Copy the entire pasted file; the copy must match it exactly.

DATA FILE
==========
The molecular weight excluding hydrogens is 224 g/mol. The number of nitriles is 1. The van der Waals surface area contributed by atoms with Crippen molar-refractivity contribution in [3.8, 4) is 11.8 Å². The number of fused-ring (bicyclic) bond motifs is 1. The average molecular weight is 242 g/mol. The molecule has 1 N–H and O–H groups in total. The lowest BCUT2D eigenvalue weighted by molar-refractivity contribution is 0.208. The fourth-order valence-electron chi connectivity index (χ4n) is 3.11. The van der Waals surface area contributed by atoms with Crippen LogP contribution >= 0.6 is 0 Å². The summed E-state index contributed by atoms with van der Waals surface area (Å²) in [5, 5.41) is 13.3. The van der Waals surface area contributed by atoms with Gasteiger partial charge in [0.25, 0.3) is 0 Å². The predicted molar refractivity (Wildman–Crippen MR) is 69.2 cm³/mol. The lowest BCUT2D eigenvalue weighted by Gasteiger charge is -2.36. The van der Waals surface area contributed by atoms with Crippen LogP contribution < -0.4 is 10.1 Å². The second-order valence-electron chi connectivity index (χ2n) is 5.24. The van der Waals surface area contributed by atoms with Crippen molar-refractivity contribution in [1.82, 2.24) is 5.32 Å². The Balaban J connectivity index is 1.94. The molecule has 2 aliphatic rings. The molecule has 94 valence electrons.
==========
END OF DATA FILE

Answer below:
The molecular weight excluding hydrogens is 224 g/mol. The number of nitriles is 1. The van der Waals surface area contributed by atoms with Crippen molar-refractivity contribution in [3.8, 4) is 11.8 Å². The number of fused-ring (bicyclic) bond motifs is 1. The average molecular weight is 242 g/mol. The molecule has 1 N–H and O–H groups in total. The lowest BCUT2D eigenvalue weighted by molar-refractivity contribution is 0.208. The fourth-order valence-electron chi connectivity index (χ4n) is 3.11. The van der Waals surface area contributed by atoms with Crippen LogP contribution >= 0.6 is 0 Å². The summed E-state index contributed by atoms with van der Waals surface area (Å²) in [5, 5.41) is 13.3. The van der Waals surface area contributed by atoms with Gasteiger partial charge in [0.25, 0.3) is 0 Å². The predicted molar refractivity (Wildman–Crippen MR) is 69.2 cm³/mol. The lowest BCUT2D eigenvalue weighted by Gasteiger charge is -2.36. The van der Waals surface area contributed by atoms with Crippen LogP contribution < -0.4 is 10.1 Å². The second-order valence-electron chi connectivity index (χ2n) is 5.24. The van der Waals surface area contributed by atoms with Crippen molar-refractivity contribution in [1.82, 2.24) is 5.32 Å². The Balaban J connectivity index is 1.94. The molecule has 2 aliphatic rings. The molecule has 94 valence electrons.